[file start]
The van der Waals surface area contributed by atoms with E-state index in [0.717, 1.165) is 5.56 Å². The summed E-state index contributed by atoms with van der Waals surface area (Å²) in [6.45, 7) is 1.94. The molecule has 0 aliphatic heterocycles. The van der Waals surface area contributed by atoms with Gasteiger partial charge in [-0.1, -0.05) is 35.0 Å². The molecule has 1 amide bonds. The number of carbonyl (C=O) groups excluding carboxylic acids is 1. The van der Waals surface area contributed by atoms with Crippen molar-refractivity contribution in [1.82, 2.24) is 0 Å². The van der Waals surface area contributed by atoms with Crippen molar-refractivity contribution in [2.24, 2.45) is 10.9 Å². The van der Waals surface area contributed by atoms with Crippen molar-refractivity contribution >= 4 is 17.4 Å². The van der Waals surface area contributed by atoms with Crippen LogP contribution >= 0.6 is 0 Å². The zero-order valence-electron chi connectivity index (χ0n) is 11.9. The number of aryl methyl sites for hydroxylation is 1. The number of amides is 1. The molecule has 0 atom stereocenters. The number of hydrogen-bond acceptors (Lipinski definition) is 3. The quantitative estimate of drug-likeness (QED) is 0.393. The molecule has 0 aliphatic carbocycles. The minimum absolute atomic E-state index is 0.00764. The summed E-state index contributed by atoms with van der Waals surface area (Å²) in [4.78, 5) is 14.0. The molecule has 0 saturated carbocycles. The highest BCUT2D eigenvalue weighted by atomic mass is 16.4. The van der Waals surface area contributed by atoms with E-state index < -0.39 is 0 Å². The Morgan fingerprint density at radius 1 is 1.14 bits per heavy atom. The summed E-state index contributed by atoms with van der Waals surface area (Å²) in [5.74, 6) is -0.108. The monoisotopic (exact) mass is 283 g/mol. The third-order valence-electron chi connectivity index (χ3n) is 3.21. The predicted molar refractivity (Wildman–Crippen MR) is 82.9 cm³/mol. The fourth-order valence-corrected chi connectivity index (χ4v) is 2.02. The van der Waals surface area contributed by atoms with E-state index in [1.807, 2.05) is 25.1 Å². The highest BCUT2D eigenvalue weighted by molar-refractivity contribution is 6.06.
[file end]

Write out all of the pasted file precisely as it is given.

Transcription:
The van der Waals surface area contributed by atoms with E-state index in [0.717, 1.165) is 5.56 Å². The summed E-state index contributed by atoms with van der Waals surface area (Å²) in [6.45, 7) is 1.94. The molecule has 0 aliphatic heterocycles. The van der Waals surface area contributed by atoms with Gasteiger partial charge in [-0.1, -0.05) is 35.0 Å². The molecule has 1 amide bonds. The number of carbonyl (C=O) groups excluding carboxylic acids is 1. The van der Waals surface area contributed by atoms with Crippen molar-refractivity contribution in [1.82, 2.24) is 0 Å². The van der Waals surface area contributed by atoms with Crippen molar-refractivity contribution in [2.24, 2.45) is 10.9 Å². The van der Waals surface area contributed by atoms with Crippen molar-refractivity contribution >= 4 is 17.4 Å². The van der Waals surface area contributed by atoms with Crippen LogP contribution >= 0.6 is 0 Å². The zero-order valence-electron chi connectivity index (χ0n) is 11.9. The number of aryl methyl sites for hydroxylation is 1. The number of amides is 1. The molecule has 0 atom stereocenters. The number of hydrogen-bond acceptors (Lipinski definition) is 3. The quantitative estimate of drug-likeness (QED) is 0.393. The molecule has 0 aliphatic carbocycles. The minimum absolute atomic E-state index is 0.00764. The summed E-state index contributed by atoms with van der Waals surface area (Å²) in [4.78, 5) is 14.0. The molecule has 0 saturated carbocycles. The highest BCUT2D eigenvalue weighted by atomic mass is 16.4. The van der Waals surface area contributed by atoms with E-state index < -0.39 is 0 Å². The Morgan fingerprint density at radius 1 is 1.14 bits per heavy atom. The summed E-state index contributed by atoms with van der Waals surface area (Å²) in [5.74, 6) is -0.108. The monoisotopic (exact) mass is 283 g/mol. The third-order valence-electron chi connectivity index (χ3n) is 3.21. The predicted molar refractivity (Wildman–Crippen MR) is 82.9 cm³/mol. The fourth-order valence-corrected chi connectivity index (χ4v) is 2.02. The van der Waals surface area contributed by atoms with E-state index in [1.807, 2.05) is 25.1 Å². The highest BCUT2D eigenvalue weighted by molar-refractivity contribution is 6.06.